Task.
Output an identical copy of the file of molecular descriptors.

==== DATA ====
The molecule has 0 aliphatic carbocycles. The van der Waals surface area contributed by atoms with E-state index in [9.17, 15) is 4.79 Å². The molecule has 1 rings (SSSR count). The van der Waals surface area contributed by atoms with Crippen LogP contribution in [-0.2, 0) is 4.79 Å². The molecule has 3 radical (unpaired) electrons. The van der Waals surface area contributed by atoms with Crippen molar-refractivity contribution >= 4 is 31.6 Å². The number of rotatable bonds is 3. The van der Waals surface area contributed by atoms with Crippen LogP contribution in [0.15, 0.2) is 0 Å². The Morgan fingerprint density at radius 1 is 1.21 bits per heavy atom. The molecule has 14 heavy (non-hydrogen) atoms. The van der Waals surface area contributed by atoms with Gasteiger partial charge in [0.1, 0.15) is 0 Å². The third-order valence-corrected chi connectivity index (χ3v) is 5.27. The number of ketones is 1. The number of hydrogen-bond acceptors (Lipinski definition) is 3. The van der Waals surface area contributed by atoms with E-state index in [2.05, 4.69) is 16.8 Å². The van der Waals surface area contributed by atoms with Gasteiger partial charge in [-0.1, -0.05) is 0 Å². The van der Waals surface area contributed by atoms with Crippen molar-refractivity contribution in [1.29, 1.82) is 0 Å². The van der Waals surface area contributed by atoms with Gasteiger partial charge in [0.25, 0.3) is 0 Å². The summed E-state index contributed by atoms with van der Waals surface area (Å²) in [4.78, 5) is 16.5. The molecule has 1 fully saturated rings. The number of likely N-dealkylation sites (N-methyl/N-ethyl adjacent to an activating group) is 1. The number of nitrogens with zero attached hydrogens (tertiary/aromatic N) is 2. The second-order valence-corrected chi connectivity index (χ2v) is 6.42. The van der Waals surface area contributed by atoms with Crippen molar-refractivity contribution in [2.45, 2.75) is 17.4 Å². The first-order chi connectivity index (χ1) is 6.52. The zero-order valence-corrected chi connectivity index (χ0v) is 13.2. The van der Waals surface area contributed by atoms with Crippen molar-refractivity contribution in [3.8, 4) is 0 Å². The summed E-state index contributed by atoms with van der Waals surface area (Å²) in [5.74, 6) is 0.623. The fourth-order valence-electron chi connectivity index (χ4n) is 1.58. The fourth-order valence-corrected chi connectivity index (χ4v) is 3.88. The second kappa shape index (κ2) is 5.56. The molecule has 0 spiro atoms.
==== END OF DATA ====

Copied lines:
The molecule has 0 aliphatic carbocycles. The van der Waals surface area contributed by atoms with E-state index in [9.17, 15) is 4.79 Å². The molecule has 1 rings (SSSR count). The van der Waals surface area contributed by atoms with Crippen LogP contribution in [-0.2, 0) is 4.79 Å². The molecule has 3 radical (unpaired) electrons. The van der Waals surface area contributed by atoms with Crippen molar-refractivity contribution >= 4 is 31.6 Å². The number of rotatable bonds is 3. The van der Waals surface area contributed by atoms with Crippen LogP contribution in [0.15, 0.2) is 0 Å². The Morgan fingerprint density at radius 1 is 1.21 bits per heavy atom. The molecule has 14 heavy (non-hydrogen) atoms. The van der Waals surface area contributed by atoms with Gasteiger partial charge in [0.1, 0.15) is 0 Å². The third-order valence-corrected chi connectivity index (χ3v) is 5.27. The number of ketones is 1. The number of hydrogen-bond acceptors (Lipinski definition) is 3. The van der Waals surface area contributed by atoms with E-state index in [2.05, 4.69) is 16.8 Å². The van der Waals surface area contributed by atoms with Gasteiger partial charge in [-0.1, -0.05) is 0 Å². The van der Waals surface area contributed by atoms with Crippen molar-refractivity contribution in [1.29, 1.82) is 0 Å². The van der Waals surface area contributed by atoms with Gasteiger partial charge in [0.25, 0.3) is 0 Å². The summed E-state index contributed by atoms with van der Waals surface area (Å²) in [4.78, 5) is 16.5. The molecule has 1 fully saturated rings. The number of likely N-dealkylation sites (N-methyl/N-ethyl adjacent to an activating group) is 1. The number of nitrogens with zero attached hydrogens (tertiary/aromatic N) is 2. The second-order valence-corrected chi connectivity index (χ2v) is 6.42. The van der Waals surface area contributed by atoms with Crippen molar-refractivity contribution in [2.45, 2.75) is 17.4 Å². The first-order chi connectivity index (χ1) is 6.52. The zero-order valence-corrected chi connectivity index (χ0v) is 13.2. The van der Waals surface area contributed by atoms with Crippen molar-refractivity contribution in [3.8, 4) is 0 Å². The summed E-state index contributed by atoms with van der Waals surface area (Å²) in [5.74, 6) is 0.623. The fourth-order valence-electron chi connectivity index (χ4n) is 1.58. The fourth-order valence-corrected chi connectivity index (χ4v) is 3.88. The second kappa shape index (κ2) is 5.56. The molecule has 0 spiro atoms.